Today we went and mowed the tracks around the reed beds, a job that hasn’t been done for a few years. We are getting in there before they become a really tough job to get back into order. Mind you they are overgrown and a bit of a labyrinth with plenty of sharp drops to avoid. Because of this James and Kate walked ahead through the deep grass and reed to show where the edges were and I drove at a breakneck speed of 0.5 mph. Listening to the Formula 1 on the radio gave a nice contrast to the super slow mowing.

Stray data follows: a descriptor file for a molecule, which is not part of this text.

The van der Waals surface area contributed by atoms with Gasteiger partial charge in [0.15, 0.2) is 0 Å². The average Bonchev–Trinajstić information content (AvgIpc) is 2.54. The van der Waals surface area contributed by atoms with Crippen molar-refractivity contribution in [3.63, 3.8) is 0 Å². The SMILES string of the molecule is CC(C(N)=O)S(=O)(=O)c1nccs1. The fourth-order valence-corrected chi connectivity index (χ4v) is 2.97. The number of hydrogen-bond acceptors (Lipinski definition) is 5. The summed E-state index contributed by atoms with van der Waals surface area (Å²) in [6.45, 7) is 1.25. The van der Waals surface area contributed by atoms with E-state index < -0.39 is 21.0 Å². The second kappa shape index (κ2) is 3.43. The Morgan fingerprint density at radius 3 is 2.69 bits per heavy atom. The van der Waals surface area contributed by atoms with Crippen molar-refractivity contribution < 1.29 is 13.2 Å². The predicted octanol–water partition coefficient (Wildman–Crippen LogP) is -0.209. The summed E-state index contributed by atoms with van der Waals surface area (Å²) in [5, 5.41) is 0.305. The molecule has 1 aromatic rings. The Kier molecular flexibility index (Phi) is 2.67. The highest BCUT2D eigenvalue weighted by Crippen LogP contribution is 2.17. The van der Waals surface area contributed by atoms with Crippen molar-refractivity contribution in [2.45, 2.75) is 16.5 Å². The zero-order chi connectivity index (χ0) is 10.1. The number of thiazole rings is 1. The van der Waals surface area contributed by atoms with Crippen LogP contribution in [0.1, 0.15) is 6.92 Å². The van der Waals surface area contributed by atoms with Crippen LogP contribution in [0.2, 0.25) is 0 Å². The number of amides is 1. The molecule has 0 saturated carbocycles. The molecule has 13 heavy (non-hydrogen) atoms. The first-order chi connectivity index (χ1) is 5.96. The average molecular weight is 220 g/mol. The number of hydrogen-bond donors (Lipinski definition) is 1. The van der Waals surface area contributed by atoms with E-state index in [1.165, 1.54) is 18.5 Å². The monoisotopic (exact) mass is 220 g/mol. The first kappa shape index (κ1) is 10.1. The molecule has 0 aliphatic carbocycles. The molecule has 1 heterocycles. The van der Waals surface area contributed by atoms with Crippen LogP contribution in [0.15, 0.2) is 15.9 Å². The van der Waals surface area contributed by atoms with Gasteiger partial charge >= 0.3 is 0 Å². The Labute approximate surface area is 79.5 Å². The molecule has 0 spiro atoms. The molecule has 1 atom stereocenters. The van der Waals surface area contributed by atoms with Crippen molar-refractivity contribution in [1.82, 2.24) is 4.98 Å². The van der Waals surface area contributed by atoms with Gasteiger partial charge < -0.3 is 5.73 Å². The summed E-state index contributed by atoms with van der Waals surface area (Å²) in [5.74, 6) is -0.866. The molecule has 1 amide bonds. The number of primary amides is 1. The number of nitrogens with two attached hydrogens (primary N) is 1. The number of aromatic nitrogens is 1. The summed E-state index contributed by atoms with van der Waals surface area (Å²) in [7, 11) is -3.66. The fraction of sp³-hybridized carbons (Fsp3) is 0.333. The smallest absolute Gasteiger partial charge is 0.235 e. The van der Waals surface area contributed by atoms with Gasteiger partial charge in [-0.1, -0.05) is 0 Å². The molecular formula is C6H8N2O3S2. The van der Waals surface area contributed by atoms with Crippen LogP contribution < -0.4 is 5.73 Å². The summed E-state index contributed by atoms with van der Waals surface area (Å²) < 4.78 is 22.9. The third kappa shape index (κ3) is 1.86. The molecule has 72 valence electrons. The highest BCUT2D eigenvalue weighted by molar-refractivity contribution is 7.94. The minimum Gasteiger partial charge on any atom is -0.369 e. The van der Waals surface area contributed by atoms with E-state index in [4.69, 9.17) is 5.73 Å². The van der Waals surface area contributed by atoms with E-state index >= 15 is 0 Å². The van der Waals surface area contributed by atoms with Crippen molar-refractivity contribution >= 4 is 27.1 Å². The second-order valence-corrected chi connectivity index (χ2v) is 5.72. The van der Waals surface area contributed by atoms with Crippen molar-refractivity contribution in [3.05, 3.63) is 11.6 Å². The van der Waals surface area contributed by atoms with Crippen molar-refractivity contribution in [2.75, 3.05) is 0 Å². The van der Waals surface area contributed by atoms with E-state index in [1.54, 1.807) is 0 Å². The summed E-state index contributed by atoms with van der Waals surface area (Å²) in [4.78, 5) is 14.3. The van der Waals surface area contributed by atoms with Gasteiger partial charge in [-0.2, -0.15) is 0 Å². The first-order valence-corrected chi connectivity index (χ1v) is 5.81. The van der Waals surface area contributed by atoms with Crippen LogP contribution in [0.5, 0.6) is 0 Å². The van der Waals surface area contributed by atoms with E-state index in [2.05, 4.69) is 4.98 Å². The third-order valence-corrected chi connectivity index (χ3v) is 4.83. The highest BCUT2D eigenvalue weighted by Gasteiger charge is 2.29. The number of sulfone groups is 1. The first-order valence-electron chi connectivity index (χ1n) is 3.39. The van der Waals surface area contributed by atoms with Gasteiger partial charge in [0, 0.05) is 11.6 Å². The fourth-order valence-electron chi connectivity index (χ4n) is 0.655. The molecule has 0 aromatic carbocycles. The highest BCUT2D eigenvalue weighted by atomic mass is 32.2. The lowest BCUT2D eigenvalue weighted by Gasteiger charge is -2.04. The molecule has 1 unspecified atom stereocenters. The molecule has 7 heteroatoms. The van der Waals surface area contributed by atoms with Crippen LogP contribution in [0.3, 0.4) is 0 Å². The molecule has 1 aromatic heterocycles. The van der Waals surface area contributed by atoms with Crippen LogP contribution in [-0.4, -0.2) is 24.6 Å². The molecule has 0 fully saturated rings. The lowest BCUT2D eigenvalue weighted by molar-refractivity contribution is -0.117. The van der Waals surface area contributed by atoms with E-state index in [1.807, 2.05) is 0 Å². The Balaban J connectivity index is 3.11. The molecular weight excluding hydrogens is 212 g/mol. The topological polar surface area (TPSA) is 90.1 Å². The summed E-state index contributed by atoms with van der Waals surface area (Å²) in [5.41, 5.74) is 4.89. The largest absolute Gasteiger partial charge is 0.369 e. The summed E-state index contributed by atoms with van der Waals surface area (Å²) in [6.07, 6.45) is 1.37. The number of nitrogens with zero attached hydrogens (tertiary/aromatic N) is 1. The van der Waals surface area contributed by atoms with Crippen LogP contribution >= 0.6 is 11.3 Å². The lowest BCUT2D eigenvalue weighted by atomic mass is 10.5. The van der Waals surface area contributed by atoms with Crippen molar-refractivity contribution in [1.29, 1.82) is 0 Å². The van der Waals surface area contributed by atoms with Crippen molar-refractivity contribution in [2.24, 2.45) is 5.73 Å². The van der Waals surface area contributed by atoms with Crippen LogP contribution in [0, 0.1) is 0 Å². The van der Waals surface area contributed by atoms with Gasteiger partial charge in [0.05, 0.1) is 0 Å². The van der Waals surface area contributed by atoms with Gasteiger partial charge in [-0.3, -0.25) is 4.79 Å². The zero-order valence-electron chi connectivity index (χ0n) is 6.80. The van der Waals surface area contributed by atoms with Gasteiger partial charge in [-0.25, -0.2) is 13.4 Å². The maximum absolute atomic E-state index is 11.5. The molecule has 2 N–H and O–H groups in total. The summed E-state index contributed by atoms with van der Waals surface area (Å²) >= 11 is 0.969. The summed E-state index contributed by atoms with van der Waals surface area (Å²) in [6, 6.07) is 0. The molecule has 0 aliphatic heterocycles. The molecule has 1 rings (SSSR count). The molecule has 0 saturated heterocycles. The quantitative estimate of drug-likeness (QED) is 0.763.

The tracks are not just for access and to allow management of the area, their structure is important within the habitat as a whole. The reed beds at Wicken are pretty large at over 30 hectares, and contain a diverse range of species from the Reed Leopard Moth to the Bittern. The tracks allow for a larger amount of edge to the reeds and grasses, and in simple terms the diversity of the reed beds increases at the edges, so the more the better.
I should point out that the tracks are not for access into the reedbeds. So please don’t go hunting for them.